I am not one to plan a wonderful birthday party, but Seth turned 12 today and we had a small party for him. He got to have a friend over for the night last night, and another friend’s mother brought her children for a couple of hours this morning and then took the first friend home with her so his dad could pick him up. I had imagined that the boys would spend their time playing outside–but it started raining this morning! They were out for about half an hour, but then came in. We had to quickly think up inside games for a group–not my forte, either! They ended up playing Musical Chairs, and then Elephant Stop, which is a fun variation of Blindman’s Bluff. After that, they each made an individual pizza, and while the pizzas were baking they played Pin the Tail on the Donkey. I learned how not to do that! I had printed out a donkey, on four sheets of paper, and they felt the edge of the paper. Then, they felt each other’s tails and used them as a reference point to put their own on. I decided that it would have been better to trace the donkey onto a larger sheet of paper, and then draw the tails on with pencil or marker–have to make it more challenging for my crew! They seemed to have fun, though.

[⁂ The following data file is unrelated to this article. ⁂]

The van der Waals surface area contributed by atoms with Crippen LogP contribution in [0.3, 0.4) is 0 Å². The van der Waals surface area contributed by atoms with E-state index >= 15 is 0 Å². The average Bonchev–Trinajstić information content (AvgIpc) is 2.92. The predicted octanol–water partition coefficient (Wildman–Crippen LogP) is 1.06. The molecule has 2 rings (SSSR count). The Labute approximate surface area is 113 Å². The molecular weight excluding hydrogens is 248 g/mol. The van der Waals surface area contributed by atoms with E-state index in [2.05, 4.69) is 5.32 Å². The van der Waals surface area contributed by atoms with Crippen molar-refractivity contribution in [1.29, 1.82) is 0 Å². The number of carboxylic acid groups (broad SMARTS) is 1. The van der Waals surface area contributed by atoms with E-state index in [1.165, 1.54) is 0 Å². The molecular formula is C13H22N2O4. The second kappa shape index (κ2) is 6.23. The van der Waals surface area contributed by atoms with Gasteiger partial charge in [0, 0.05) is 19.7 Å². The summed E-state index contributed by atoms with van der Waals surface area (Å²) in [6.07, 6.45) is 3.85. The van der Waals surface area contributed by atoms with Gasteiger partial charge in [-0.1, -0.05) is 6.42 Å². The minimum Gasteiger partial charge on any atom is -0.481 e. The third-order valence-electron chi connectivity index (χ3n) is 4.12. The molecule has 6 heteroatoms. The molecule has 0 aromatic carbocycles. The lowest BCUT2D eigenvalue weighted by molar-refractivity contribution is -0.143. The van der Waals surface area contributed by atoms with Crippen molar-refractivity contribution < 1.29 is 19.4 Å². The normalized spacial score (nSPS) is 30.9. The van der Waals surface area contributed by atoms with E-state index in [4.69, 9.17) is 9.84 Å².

This has been another normal, interesting week. The “mud” in the title comes from Wednesday evening, when the three youngest boys slipped outside after supper when I wasn’t watching. They went into the garden, which they had been told before supper not to do, and played in the mud. I’m sure it was fun–but what a mess! I didn’t get a picture of it, but it looked worse than this one from Michigan two and a half years ago! This time, they were coated from head to toe in thick, sticky clay! Because they had disobeyed, and because they knew beforehand what the penalty is for getting muddy, I had no compunctions about hosing them down with a cold-water hose. I had to hose and rub with my hands to get the quarter inch of clay mud off their clothes, then had them take off their clothes, and hosed them again, and then sent them to the bathroom to finish off with a cold shower! And it wasn’t a warm evening. They all decided they don’t want that again. While the youngest watched the other two getting cleaned up first, his lip stuck out farther and farther as he considered his coming fate.